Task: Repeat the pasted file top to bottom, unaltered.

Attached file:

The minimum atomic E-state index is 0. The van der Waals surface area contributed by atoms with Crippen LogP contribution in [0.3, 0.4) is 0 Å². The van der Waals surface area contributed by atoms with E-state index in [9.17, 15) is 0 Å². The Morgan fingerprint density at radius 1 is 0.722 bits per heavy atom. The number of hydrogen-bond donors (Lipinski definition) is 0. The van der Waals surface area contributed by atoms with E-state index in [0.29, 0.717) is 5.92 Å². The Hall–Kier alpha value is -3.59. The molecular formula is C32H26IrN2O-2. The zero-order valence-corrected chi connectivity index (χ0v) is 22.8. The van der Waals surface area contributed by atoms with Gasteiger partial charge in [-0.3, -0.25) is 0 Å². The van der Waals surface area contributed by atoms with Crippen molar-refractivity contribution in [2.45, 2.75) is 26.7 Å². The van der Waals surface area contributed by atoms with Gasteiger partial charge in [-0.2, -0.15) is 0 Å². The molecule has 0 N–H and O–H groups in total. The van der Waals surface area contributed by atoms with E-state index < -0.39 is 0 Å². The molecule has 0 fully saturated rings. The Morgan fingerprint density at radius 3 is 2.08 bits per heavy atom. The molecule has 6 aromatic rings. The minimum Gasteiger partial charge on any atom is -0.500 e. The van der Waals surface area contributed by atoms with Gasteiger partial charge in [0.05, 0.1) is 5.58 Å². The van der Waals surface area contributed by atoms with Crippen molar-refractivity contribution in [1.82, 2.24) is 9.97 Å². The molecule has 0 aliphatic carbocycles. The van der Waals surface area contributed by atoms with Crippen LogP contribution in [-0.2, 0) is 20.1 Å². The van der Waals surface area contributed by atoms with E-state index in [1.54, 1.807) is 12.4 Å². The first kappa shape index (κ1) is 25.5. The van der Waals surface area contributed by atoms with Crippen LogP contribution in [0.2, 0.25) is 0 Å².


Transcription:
The minimum atomic E-state index is 0. The van der Waals surface area contributed by atoms with Crippen LogP contribution in [0.3, 0.4) is 0 Å². The van der Waals surface area contributed by atoms with E-state index in [9.17, 15) is 0 Å². The Morgan fingerprint density at radius 1 is 0.722 bits per heavy atom. The number of hydrogen-bond donors (Lipinski definition) is 0. The van der Waals surface area contributed by atoms with E-state index in [0.29, 0.717) is 5.92 Å². The Hall–Kier alpha value is -3.59. The molecular formula is C32H26IrN2O-2. The zero-order valence-corrected chi connectivity index (χ0v) is 22.8. The van der Waals surface area contributed by atoms with Gasteiger partial charge in [-0.3, -0.25) is 0 Å². The van der Waals surface area contributed by atoms with Crippen molar-refractivity contribution in [2.45, 2.75) is 26.7 Å². The van der Waals surface area contributed by atoms with Gasteiger partial charge in [-0.2, -0.15) is 0 Å². The molecule has 0 N–H and O–H groups in total. The van der Waals surface area contributed by atoms with E-state index < -0.39 is 0 Å². The molecule has 0 fully saturated rings. The Morgan fingerprint density at radius 3 is 2.08 bits per heavy atom. The molecule has 6 aromatic rings. The minimum Gasteiger partial charge on any atom is -0.500 e. The van der Waals surface area contributed by atoms with Gasteiger partial charge in [0.05, 0.1) is 5.58 Å². The van der Waals surface area contributed by atoms with Crippen molar-refractivity contribution in [1.82, 2.24) is 9.97 Å². The molecule has 0 aliphatic carbocycles. The van der Waals surface area contributed by atoms with Crippen LogP contribution in [-0.2, 0) is 20.1 Å². The van der Waals surface area contributed by atoms with E-state index in [1.54, 1.807) is 12.4 Å². The first kappa shape index (κ1) is 25.5. The van der Waals surface area contributed by atoms with Crippen LogP contribution in [0.2, 0.25) is 0 Å².